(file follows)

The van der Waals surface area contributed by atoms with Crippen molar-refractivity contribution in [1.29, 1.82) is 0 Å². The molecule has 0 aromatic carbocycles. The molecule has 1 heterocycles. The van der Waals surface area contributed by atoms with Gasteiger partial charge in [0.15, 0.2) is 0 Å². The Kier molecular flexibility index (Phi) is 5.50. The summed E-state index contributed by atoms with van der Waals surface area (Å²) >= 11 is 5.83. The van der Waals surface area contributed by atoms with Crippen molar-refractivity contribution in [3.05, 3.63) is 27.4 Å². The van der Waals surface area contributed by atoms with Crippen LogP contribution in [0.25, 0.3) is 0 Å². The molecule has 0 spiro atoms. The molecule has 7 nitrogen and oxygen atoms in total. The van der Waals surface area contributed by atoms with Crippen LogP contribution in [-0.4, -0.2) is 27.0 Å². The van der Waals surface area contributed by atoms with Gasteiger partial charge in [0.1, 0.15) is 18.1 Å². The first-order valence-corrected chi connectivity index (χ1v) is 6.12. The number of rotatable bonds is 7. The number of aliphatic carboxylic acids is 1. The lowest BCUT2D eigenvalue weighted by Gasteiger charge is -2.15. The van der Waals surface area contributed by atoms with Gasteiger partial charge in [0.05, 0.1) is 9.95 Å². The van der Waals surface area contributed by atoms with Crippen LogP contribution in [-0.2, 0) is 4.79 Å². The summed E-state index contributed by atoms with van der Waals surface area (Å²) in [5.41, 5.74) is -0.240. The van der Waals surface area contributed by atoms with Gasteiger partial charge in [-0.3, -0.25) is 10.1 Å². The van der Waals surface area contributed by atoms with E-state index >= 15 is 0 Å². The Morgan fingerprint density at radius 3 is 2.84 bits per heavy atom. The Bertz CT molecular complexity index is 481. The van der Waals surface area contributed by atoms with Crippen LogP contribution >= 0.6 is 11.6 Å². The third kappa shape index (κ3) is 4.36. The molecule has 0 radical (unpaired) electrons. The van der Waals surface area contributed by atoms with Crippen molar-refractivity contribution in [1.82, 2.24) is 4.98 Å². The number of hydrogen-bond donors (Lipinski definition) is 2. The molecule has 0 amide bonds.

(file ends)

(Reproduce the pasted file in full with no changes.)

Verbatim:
The van der Waals surface area contributed by atoms with Crippen molar-refractivity contribution in [1.29, 1.82) is 0 Å². The molecule has 0 aromatic carbocycles. The molecule has 1 heterocycles. The van der Waals surface area contributed by atoms with Gasteiger partial charge in [0.15, 0.2) is 0 Å². The Kier molecular flexibility index (Phi) is 5.50. The summed E-state index contributed by atoms with van der Waals surface area (Å²) >= 11 is 5.83. The van der Waals surface area contributed by atoms with Crippen molar-refractivity contribution in [3.05, 3.63) is 27.4 Å². The van der Waals surface area contributed by atoms with Crippen LogP contribution in [0.25, 0.3) is 0 Å². The molecule has 0 spiro atoms. The molecule has 7 nitrogen and oxygen atoms in total. The van der Waals surface area contributed by atoms with Crippen LogP contribution in [-0.4, -0.2) is 27.0 Å². The van der Waals surface area contributed by atoms with Gasteiger partial charge in [0.1, 0.15) is 18.1 Å². The first-order valence-corrected chi connectivity index (χ1v) is 6.12. The number of rotatable bonds is 7. The number of aliphatic carboxylic acids is 1. The lowest BCUT2D eigenvalue weighted by Gasteiger charge is -2.15. The van der Waals surface area contributed by atoms with Gasteiger partial charge in [0.05, 0.1) is 9.95 Å². The van der Waals surface area contributed by atoms with Crippen LogP contribution in [-0.2, 0) is 4.79 Å². The summed E-state index contributed by atoms with van der Waals surface area (Å²) in [5.41, 5.74) is -0.240. The van der Waals surface area contributed by atoms with Gasteiger partial charge in [-0.3, -0.25) is 10.1 Å². The van der Waals surface area contributed by atoms with E-state index >= 15 is 0 Å². The Morgan fingerprint density at radius 3 is 2.84 bits per heavy atom. The Bertz CT molecular complexity index is 481. The van der Waals surface area contributed by atoms with Crippen LogP contribution >= 0.6 is 11.6 Å². The third kappa shape index (κ3) is 4.36. The molecule has 0 radical (unpaired) electrons. The van der Waals surface area contributed by atoms with Crippen molar-refractivity contribution in [1.82, 2.24) is 4.98 Å². The number of hydrogen-bond donors (Lipinski definition) is 2. The molecule has 0 amide bonds.